I won’t have time to write - although I have found time this Saturday morning - and I won’t have as much time to read, but I really want to learn backbone.js.

I get thirty minutes a day. It’s not much, but it’s mine, and it’s not wasted.

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Obey the Tomato

by Samuel Mullen

Posted on Jul 27, 2010

In “Star Trek VII: Generations” - awful movie, in spite of Kirk getting killed (odd number, don’t you know?) - a freak accident ripped the big bad guy, Dr. Trolian Soran (Malcolm MacDowell), out from a dimension of tangible joy and happiness, called the Nexus. Dr. Soran is so consumed with getting back to the Nexus that he bends his entire will and life towards achieving that end, and is even willing to destroy a star and the surrounding habitable planets in order to do so. The movie revolves around keeping him from getting back to the Nexus, but that, really, is irrelevant for our discussion.

We’ve all experienced glimpses of the focus which Dr. Soran had. It’s an enjoyable state where code, text, art, music, and thought flow freely, and the outside world, with all of its distractions, is held at bay. It’s a sort of Zen state of creativity. And like Dr. Soran, we desire to get back to, and remain in, that “Nexus”. I know I’m not alone in this.

Over the past few months, I’ve found it more and more difficult to find my nexus. I’m not entirely sure why; I just know that my motivation has waned and my productivity has suffered. I knew I had to do something, and that’s when I ran across “The Pomodoro Technique.”

The Pomodoro Technique was created by Francesco Cirillo while he was a student in the 1980’s. He found himself in a period of low productivity and challenged himself to “study - really study - for 10 minutes.” Using a tomato-shaped kitchen timer as a sort of “Time Tutor,” he found his path back to productivity and eventually showed others how to do the same thing. The tomato-shaped timer is the locus around which the technique revolves: Pomodoro is Italian for tomato.

The basic flow the Pomodoro Technique is as follows:

  1. You focus on a task (not necessarily completing it) for 25 minutes.
  2. At the end of that 25 minutes you take a five minute break during which time you think of nothing substantial.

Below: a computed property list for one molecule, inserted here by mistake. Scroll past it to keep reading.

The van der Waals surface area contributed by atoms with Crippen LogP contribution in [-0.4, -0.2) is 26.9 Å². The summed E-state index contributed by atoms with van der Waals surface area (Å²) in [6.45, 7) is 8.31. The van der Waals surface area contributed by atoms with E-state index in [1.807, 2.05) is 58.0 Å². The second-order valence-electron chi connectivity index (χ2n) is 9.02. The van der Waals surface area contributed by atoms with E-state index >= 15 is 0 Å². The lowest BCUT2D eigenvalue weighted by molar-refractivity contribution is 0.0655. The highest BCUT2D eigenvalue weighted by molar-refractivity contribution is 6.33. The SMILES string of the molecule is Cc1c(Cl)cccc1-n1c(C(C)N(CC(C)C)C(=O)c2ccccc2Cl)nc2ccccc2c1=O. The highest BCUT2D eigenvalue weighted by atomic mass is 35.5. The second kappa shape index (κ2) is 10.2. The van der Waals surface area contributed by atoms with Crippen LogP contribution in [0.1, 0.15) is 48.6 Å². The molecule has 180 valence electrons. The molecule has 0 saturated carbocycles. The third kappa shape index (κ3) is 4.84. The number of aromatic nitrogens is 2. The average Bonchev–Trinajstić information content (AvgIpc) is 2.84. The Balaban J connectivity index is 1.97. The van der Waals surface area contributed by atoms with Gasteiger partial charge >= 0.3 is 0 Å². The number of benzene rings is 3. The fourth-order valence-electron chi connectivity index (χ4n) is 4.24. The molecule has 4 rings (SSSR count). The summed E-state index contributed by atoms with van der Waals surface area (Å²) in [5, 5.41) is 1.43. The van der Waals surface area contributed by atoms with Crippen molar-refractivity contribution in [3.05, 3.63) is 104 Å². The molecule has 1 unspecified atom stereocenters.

3. Repeat steps 1 and 2 three more times
  4. Take a 15 - 30 minute free-time break

A pomodoro (the 25 + 5 minute period) cannot be paused, broken up, or subdivided; pomodoros are indivisible. Substantial interruptions during that time negate the pomodoro and it must be begun anew. Smaller interruptions (internal and external) are handled by writing down anything notable and making a mark on the task at hand. 

There is, of course, much more which can be said about the technique, but that is handled better in the links provided.

Here are some of the benefits I’ve noticed in the three weeks I’ve used the techniques:

  • Increased productivity: Just by not allowing myself to check twitter, email, news, etc. and only focusing on the task at hand for 25 minutes at a time has really helped me pound out my tasks.
  • Increased Organization: Every morning I start by listing the things I want to get done and I just check them off as I complete them.
  • I’m not missing the little things: In the past, I’ve allowed random thoughts to side-track me. Now I just note them as things to follow up on and I get back to the task at hand. Later, when I have more time or in a pomodoro of their own, I follow up on the little things.
  • Increased usable time: Since I am pretty much scheduling everything I have planned, I feel like I can schedule in a pomodoro for things such as experimenting with an idea, reading up on new tech, and so on.